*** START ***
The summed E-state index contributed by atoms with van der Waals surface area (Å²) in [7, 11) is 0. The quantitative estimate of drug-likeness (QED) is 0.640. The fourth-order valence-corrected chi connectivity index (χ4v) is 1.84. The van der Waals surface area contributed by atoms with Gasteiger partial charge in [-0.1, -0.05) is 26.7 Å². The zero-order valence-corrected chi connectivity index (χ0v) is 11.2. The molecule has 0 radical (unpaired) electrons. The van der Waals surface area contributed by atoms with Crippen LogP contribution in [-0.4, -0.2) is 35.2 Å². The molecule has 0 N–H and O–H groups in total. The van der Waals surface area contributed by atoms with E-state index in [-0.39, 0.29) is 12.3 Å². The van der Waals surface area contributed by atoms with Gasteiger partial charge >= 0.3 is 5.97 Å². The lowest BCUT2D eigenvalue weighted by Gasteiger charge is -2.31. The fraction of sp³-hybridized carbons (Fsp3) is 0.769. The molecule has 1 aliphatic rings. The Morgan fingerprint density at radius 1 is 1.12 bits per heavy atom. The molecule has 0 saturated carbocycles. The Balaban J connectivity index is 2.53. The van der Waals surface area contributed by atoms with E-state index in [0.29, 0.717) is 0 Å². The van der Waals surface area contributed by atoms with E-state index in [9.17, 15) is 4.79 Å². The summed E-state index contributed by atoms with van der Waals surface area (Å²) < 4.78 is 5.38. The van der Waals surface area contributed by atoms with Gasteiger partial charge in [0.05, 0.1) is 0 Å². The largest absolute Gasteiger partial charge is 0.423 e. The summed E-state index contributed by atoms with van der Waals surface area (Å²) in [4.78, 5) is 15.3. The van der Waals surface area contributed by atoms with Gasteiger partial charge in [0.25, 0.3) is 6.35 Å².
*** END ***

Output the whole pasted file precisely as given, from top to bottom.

The summed E-state index contributed by atoms with van der Waals surface area (Å²) in [7, 11) is 0. The quantitative estimate of drug-likeness (QED) is 0.640. The fourth-order valence-corrected chi connectivity index (χ4v) is 1.84. The van der Waals surface area contributed by atoms with Gasteiger partial charge in [-0.1, -0.05) is 26.7 Å². The zero-order valence-corrected chi connectivity index (χ0v) is 11.2. The molecule has 0 radical (unpaired) electrons. The van der Waals surface area contributed by atoms with Crippen LogP contribution in [-0.4, -0.2) is 35.2 Å². The molecule has 0 N–H and O–H groups in total. The van der Waals surface area contributed by atoms with E-state index in [-0.39, 0.29) is 12.3 Å². The van der Waals surface area contributed by atoms with Gasteiger partial charge >= 0.3 is 5.97 Å². The lowest BCUT2D eigenvalue weighted by Gasteiger charge is -2.31. The fraction of sp³-hybridized carbons (Fsp3) is 0.769. The molecule has 1 aliphatic rings. The Morgan fingerprint density at radius 1 is 1.12 bits per heavy atom. The molecule has 0 saturated carbocycles. The Balaban J connectivity index is 2.53. The van der Waals surface area contributed by atoms with E-state index in [0.29, 0.717) is 0 Å². The van der Waals surface area contributed by atoms with E-state index in [9.17, 15) is 4.79 Å². The summed E-state index contributed by atoms with van der Waals surface area (Å²) < 4.78 is 5.38. The van der Waals surface area contributed by atoms with Gasteiger partial charge in [0.05, 0.1) is 0 Å². The largest absolute Gasteiger partial charge is 0.423 e. The summed E-state index contributed by atoms with van der Waals surface area (Å²) in [4.78, 5) is 15.3. The van der Waals surface area contributed by atoms with Gasteiger partial charge in [0.25, 0.3) is 6.35 Å².